A daily morning look at the financial stories you need to know to start the day
-Stock futures are a bit higher thanks to a reversal in the direction of oil prices to flat from more solidly down.
-Crude prices are flat, with WTI at the $36/barrel level.
-Gasoline prices are starting to level off, holding at $2.05/gallon national average.
-RBC Capital thinks oil will rally to $50/barrel.
MASSIVE TAX SCANDAL
-A German newspaper says it's obtained documents from a Panamanian law firm that show many current and former world political leaders and/or their extended families set up shell companies to allegedly evade taxes. Names include Vladimir Putin, King Salman, and even the family of David Cameron.
-Here's a good quick summary of this "Panama Papers" story.
-Alaska Air is going to buy Virgin America airlines for $57/share, or about $2 billion.
-Time Inc. is considering partnering with a private equity firm on a bid for Yahoo's core Internet assets.
-Staples is offering to freeze prices in order to get approval for its deal to buy Office Depot.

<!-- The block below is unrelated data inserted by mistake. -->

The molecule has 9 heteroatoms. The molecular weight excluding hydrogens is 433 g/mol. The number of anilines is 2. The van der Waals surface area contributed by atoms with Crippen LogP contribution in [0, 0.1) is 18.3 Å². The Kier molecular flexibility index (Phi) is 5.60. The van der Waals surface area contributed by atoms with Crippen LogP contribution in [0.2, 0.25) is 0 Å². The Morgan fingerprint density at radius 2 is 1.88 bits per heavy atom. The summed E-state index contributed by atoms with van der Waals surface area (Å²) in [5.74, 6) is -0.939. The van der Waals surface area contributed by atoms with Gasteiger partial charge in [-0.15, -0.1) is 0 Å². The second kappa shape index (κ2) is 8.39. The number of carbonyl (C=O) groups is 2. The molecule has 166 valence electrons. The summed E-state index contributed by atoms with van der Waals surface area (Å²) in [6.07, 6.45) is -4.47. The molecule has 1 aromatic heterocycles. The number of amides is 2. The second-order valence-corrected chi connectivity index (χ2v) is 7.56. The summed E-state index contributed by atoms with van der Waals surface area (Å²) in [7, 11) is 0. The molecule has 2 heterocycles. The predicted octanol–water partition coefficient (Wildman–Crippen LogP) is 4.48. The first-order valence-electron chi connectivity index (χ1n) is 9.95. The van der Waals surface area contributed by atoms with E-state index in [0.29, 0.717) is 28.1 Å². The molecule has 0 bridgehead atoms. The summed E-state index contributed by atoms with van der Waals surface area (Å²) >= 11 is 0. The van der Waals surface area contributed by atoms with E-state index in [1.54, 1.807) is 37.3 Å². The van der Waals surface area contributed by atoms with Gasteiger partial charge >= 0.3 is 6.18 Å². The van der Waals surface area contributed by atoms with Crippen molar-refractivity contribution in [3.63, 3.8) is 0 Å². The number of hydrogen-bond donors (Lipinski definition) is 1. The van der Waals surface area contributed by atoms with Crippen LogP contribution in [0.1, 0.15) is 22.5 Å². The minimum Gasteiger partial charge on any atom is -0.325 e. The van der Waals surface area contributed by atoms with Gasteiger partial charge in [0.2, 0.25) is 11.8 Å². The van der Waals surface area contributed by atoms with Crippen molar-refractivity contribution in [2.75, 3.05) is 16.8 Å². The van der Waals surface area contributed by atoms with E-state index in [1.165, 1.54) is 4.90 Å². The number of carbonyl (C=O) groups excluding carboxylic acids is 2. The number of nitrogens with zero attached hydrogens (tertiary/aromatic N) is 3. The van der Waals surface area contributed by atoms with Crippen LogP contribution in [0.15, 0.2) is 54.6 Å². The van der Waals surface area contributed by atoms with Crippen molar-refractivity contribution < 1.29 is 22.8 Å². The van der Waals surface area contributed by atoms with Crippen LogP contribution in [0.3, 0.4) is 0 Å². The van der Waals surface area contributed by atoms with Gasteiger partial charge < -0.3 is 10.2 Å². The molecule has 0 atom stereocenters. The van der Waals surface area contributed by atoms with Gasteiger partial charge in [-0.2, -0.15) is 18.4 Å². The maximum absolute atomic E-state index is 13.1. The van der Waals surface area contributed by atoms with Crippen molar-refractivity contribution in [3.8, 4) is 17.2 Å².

-A new CNBC survey shows Hillary Clinton and Donald Trump are dead even among voters on the issue of the economy.
-Economists are trying to throw cold water on Donald Trump's big prediction this weekend of a massive recession on the way.
-Trump is still trailing in the polls in Wisconsin despite the fact that the state has been hit harder than most by foreign trade deals.
-Sen. Bernie Sanders is seeing no slowdown in his fundraising totals and reach. He raised $44 million in March.
-Gov. John Kasich is predicting an open GOP convention.
-Tesla says Model 3 reservations now top 276,000. The big question now is can the company raise the money it will need to meet those orders.
-An Amtrak train
-IMF Chief Christine Lagarde is having to calm the Greeks down after a leaked phone conversation transcript showed IMF officials trying to pressure German PM Angela Merkel to cut back on loans to Athens.
-A blue ribbon panel set up by the VA is recommending putting all of the VA's current and future patients into private healthcare and simply turning the VA into a payer, like Medicare. Opponents of this plan accuse the panel of a conflict of interest.
-Despite a recall, US Special Ops soldiers are still using faulty rifle sites.